Recipient Party is Intended to Receive 100% of the Subject Account, Regardless of Value at Time of Transfer

Family Law Case Review

Case: Fazia Deen-Bacchus v. Harold M. Bacchus, Jr.
by Mike Kohlhaas, Bingham Greenebaum Doll

HELD: When a Decree assigns a value to an investment account for purposes of calculating the marital estate, and then awards one party that account, absent express language providing otherwise, the recipient party is intended to receive 100% of the subject account, regardless of its value at the time of transfer, not the amount that the trial court assigned to the account when calculating the marital estate.

In January, 2011, the trial court issued its property division order incident to the dissolution of the parties’ marriage. Among other property, the order gave Wife, “as her property,” three investment accounts. Elsewhere in the order, the trial court assigned values to each of the three investment accounts for purposes of calculating the overall marital estate.

Apparently, Husband was dilatory in transferring these accounts to Wife and, by the time Wife pressed the issue, the aggregate value of the three accounts had increased materially. A dispute then arose between the parties as to whether Wife was to receive the entire of each of the three accounts — including appreciation — or whether Husband owed Wife only the amount in the original values used by the trial court to value each account for divorce purposes, leaving Husband entitled to keep the rest.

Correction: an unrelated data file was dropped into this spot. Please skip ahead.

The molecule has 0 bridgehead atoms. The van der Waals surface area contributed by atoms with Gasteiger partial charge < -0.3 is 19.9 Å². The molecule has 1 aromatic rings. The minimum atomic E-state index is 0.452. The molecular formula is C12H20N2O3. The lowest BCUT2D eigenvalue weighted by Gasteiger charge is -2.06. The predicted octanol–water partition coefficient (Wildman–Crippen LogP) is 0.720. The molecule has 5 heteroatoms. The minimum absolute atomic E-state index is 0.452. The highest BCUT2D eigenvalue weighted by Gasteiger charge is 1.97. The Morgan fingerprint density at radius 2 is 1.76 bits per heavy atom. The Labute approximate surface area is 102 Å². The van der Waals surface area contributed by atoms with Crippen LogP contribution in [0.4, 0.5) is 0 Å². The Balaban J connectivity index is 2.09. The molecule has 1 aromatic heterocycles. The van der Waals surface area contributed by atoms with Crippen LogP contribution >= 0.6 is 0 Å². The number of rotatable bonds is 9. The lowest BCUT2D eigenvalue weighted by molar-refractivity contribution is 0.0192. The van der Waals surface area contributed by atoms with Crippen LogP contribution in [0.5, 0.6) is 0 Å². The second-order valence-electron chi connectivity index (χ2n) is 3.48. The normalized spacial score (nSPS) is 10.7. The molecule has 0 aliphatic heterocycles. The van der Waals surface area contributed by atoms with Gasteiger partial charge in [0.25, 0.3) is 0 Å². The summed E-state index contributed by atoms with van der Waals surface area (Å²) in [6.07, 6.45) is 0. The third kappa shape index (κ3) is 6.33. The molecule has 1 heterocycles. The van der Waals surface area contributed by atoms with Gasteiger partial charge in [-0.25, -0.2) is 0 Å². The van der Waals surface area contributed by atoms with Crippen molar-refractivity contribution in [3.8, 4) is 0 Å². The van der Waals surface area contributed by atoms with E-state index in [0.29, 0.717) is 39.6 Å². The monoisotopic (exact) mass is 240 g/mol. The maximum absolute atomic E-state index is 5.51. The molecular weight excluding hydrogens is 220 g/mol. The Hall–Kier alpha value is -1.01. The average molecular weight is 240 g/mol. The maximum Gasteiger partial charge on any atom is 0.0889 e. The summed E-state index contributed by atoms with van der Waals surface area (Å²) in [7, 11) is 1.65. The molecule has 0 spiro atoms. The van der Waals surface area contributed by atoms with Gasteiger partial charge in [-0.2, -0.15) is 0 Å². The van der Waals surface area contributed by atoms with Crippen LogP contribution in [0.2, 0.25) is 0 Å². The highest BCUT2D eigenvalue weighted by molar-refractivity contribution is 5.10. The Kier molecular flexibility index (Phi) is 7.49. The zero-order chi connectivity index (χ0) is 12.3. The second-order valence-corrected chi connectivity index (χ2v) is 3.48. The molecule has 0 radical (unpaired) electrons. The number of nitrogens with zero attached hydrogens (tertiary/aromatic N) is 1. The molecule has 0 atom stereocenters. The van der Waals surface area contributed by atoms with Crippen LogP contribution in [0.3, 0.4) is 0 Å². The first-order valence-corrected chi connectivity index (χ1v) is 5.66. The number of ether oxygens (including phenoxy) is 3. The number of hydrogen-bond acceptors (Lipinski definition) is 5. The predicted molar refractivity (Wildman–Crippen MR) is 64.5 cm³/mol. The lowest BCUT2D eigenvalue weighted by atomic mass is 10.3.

After a hearing, the trial court sided with Husband, but ordered him to pay Wife a nominal amount of interest in addition. Wife appealed.

The Court of Appeals, agreeing with Wife, reversed the trial court. “[T]he order plainly and unmistakably identifies the investment accounts, not a certain value of the accounts, as Wife’s property.” Thus, Wife was entitled to receive the entirety of each of the subject accounts, including any appreciation subsequent to the property division order.

[While not addressed by the opinion, presumably the risk of loss also falls on the party awarded the account.]  

To view the text of this opinion in its entirety, click here: Fazia Deen-Bacchus v. Harold M. Bacchus, Jr.



James A. Reed and Michael R. Kohlhaas of Bingham Greenebaum Doll represent clients in a wide spectrum of relationship transition and wealth planning matters, including premarital agreements, estate planning, cohabitation, separation, divorce (especially involving high net worth individuals and/or complex asset issues), custody, parenting arrangements, adoption, and domestic partnerships. Bingham Greenebaum Doll, a multidisciplinary law firm serving regional, national, and international clients, is the fourth-largest law firm in Indiana. The firm’s main practices include corporate, property, litigation, labor, government law, and personal services law. Visit the firm’s website at

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